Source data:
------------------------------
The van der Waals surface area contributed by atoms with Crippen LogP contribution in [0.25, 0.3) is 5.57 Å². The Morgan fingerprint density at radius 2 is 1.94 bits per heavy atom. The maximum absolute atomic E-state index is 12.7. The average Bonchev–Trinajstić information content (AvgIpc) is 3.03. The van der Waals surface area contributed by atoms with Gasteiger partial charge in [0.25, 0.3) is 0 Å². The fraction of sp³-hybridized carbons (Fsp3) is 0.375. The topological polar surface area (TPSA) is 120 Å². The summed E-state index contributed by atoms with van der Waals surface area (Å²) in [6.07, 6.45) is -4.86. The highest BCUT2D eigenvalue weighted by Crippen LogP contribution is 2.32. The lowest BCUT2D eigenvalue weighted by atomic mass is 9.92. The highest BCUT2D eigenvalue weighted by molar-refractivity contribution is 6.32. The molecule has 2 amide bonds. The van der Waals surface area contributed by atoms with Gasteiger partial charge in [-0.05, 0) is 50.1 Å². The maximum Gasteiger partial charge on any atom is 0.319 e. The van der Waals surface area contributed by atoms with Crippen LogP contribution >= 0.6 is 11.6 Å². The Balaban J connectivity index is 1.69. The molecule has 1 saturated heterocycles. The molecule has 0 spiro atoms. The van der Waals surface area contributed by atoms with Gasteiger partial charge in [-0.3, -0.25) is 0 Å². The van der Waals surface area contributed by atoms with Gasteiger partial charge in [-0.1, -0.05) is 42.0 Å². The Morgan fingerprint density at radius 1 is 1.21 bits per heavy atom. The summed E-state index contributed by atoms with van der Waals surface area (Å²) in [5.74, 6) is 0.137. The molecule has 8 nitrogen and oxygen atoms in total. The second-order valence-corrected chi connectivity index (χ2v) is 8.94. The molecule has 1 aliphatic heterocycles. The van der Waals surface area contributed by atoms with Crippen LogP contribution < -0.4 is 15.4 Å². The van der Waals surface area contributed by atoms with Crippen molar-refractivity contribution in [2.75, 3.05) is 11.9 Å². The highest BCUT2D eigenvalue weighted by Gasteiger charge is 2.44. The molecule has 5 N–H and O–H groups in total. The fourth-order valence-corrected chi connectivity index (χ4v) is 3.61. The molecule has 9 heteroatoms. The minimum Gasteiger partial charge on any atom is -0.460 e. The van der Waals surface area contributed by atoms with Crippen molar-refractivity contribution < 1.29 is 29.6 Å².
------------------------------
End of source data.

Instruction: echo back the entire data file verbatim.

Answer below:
The van der Waals surface area contributed by atoms with Crippen LogP contribution in [0.25, 0.3) is 5.57 Å². The Morgan fingerprint density at radius 2 is 1.94 bits per heavy atom. The maximum absolute atomic E-state index is 12.7. The average Bonchev–Trinajstić information content (AvgIpc) is 3.03. The van der Waals surface area contributed by atoms with Gasteiger partial charge in [0.25, 0.3) is 0 Å². The fraction of sp³-hybridized carbons (Fsp3) is 0.375. The topological polar surface area (TPSA) is 120 Å². The summed E-state index contributed by atoms with van der Waals surface area (Å²) in [6.07, 6.45) is -4.86. The highest BCUT2D eigenvalue weighted by Crippen LogP contribution is 2.32. The lowest BCUT2D eigenvalue weighted by atomic mass is 9.92. The highest BCUT2D eigenvalue weighted by molar-refractivity contribution is 6.32. The molecule has 2 amide bonds. The van der Waals surface area contributed by atoms with Gasteiger partial charge in [-0.05, 0) is 50.1 Å². The maximum Gasteiger partial charge on any atom is 0.319 e. The van der Waals surface area contributed by atoms with Crippen LogP contribution >= 0.6 is 11.6 Å². The Balaban J connectivity index is 1.69. The molecule has 1 saturated heterocycles. The molecule has 0 spiro atoms. The van der Waals surface area contributed by atoms with Gasteiger partial charge in [-0.3, -0.25) is 0 Å². The van der Waals surface area contributed by atoms with Gasteiger partial charge in [-0.1, -0.05) is 42.0 Å². The Morgan fingerprint density at radius 1 is 1.21 bits per heavy atom. The summed E-state index contributed by atoms with van der Waals surface area (Å²) in [5.74, 6) is 0.137. The molecule has 8 nitrogen and oxygen atoms in total. The second-order valence-corrected chi connectivity index (χ2v) is 8.94. The molecule has 1 aliphatic heterocycles. The van der Waals surface area contributed by atoms with Crippen LogP contribution < -0.4 is 15.4 Å². The van der Waals surface area contributed by atoms with Crippen molar-refractivity contribution in [2.75, 3.05) is 11.9 Å². The highest BCUT2D eigenvalue weighted by Gasteiger charge is 2.44. The molecule has 5 N–H and O–H groups in total. The fourth-order valence-corrected chi connectivity index (χ4v) is 3.61. The molecule has 9 heteroatoms. The minimum Gasteiger partial charge on any atom is -0.460 e. The van der Waals surface area contributed by atoms with Crippen molar-refractivity contribution < 1.29 is 29.6 Å².